Where do we differ? And why do we differ? For Lombard, “the imperative of remembering” the Holocaust contributes to the crisis. Remembering is thus part of the problem. For me, the very opposite is the case. Now more than ever, we need to remember Auschwitz. Contrary to Lombard, Holocaust awareness is as great a political, ethical, and theological necessity today as it was in the immediate postwar era. Remembering can strengthen Germany’s (and Europe’s) resistance and resilience in the present circumstances—provided one sees the Holocaust for what it really was.
Amnesia and amnesty are welcome in many instances. It is reported that when fifteenth-century Paris finally surrendered after a lengthy rebellion, the king’s constable sent heralds to the city to proclaim, “The King knows nothing.” Had the Allied Powers behaved in such a manner at the Paris Conference in 1919, instead of singling out “Germany and its allies” as the sole villains of World War I, there would probably not have been a Hitler in 1933 or a World War II in 1939.
But there are instances when forgiving and forgetting should not be done. The Third Reich was a criminal undertaking. Nazism operated outside anything Europe had known as public morality, outside natural law and the laws of war, outside Christian morality and Antigonian ethics—not to mention the traditional German sense of honor. It was brutal in its dealings with the countries it conquered, and with the German nation itself. And, of course, criminal in its dealings with the Jews. Neither forgiving nor forgetting can be countenanced. This was a fact seventy-five years ago, and it remains a fact today.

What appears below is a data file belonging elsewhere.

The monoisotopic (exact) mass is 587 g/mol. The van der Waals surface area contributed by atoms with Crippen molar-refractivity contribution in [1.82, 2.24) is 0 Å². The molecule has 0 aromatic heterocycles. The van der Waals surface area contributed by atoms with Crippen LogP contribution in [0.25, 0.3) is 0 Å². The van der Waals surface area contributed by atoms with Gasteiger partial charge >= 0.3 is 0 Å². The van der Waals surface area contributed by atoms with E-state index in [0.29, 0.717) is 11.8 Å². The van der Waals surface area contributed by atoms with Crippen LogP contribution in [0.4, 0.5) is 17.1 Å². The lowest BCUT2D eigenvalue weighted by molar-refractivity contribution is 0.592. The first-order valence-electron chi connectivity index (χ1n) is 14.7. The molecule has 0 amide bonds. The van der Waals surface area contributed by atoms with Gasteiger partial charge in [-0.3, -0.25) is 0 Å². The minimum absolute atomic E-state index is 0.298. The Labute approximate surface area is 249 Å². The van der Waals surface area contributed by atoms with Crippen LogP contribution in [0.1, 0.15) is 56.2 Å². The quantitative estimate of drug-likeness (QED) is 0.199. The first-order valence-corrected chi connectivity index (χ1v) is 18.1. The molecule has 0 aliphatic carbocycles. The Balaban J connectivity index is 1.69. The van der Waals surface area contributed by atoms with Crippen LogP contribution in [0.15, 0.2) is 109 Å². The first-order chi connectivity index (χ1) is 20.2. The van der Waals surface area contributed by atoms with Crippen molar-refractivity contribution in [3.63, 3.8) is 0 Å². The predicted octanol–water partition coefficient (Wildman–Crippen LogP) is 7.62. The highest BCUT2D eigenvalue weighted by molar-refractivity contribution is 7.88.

German patriots like Lombard are rightly concerned about their nation’s future. But before endorsing a program of downplaying the Holocaust, let them think about the precedent of Jean-Marie Le Pen in France.
The situation was not all that different from today’s. French public opinion realized at an early date—in the early 1980s—that mass migration from the Arab and sub-Saharan Islamic sphere should be curbed or stopped. The wily socialist president, François Mitterrand, recognized an opportunity. He arranged for an obscure far-right and anti-Semitic agitator with neo-Nazi connections, Jean-Marie Le Pen, to take on the issue of immigration in the public debate. Overnight, the National Front became a political force—one that Mitterrand and his allies used to cripple the classic conservative right. In 1986, a conservative prime minister, Jacques Chirac, proposed legislation to limit immigration and protect national identity. Mitterrand’s socialists swung into action, accusing him of paving the way to Le Pen and fascism. The accusation irrevocably weakened him.